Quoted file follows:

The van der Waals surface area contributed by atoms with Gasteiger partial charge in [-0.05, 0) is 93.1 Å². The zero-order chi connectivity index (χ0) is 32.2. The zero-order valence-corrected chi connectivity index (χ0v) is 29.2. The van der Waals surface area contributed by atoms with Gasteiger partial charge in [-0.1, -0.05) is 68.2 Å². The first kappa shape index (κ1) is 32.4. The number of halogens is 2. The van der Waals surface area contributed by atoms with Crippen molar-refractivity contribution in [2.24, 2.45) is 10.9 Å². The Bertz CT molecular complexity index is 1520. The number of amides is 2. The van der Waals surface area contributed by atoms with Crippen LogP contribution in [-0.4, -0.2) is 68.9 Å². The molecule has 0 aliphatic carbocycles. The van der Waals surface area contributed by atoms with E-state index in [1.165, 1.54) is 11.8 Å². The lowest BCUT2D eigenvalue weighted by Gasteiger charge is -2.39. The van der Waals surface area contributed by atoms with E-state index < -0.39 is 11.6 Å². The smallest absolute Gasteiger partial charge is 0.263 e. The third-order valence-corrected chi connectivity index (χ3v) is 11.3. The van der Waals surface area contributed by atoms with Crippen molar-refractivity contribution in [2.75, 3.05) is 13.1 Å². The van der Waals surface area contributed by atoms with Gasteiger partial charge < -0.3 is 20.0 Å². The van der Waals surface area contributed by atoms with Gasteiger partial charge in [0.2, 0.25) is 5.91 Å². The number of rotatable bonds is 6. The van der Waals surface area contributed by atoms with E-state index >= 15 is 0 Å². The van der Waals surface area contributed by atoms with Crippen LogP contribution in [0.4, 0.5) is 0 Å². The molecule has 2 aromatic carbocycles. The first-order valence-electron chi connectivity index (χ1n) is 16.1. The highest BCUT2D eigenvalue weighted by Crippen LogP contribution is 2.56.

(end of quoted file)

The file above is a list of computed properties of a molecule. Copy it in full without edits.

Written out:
The van der Waals surface area contributed by atoms with Gasteiger partial charge in [-0.05, 0) is 93.1 Å². The zero-order chi connectivity index (χ0) is 32.2. The zero-order valence-corrected chi connectivity index (χ0v) is 29.2. The van der Waals surface area contributed by atoms with Gasteiger partial charge in [-0.1, -0.05) is 68.2 Å². The first kappa shape index (κ1) is 32.4. The number of halogens is 2. The van der Waals surface area contributed by atoms with Crippen molar-refractivity contribution in [2.24, 2.45) is 10.9 Å². The Bertz CT molecular complexity index is 1520. The number of amides is 2. The van der Waals surface area contributed by atoms with Crippen LogP contribution in [-0.4, -0.2) is 68.9 Å². The molecule has 0 aliphatic carbocycles. The van der Waals surface area contributed by atoms with E-state index in [1.165, 1.54) is 11.8 Å². The lowest BCUT2D eigenvalue weighted by Gasteiger charge is -2.39. The van der Waals surface area contributed by atoms with E-state index < -0.39 is 11.6 Å². The smallest absolute Gasteiger partial charge is 0.263 e. The third-order valence-corrected chi connectivity index (χ3v) is 11.3. The van der Waals surface area contributed by atoms with Crippen molar-refractivity contribution in [2.75, 3.05) is 13.1 Å². The van der Waals surface area contributed by atoms with Gasteiger partial charge < -0.3 is 20.0 Å². The van der Waals surface area contributed by atoms with Gasteiger partial charge in [0.2, 0.25) is 5.91 Å². The number of rotatable bonds is 6. The van der Waals surface area contributed by atoms with E-state index >= 15 is 0 Å². The van der Waals surface area contributed by atoms with Crippen LogP contribution in [0.4, 0.5) is 0 Å². The molecule has 2 aromatic carbocycles. The first-order valence-electron chi connectivity index (χ1n) is 16.1. The highest BCUT2D eigenvalue weighted by Crippen LogP contribution is 2.56.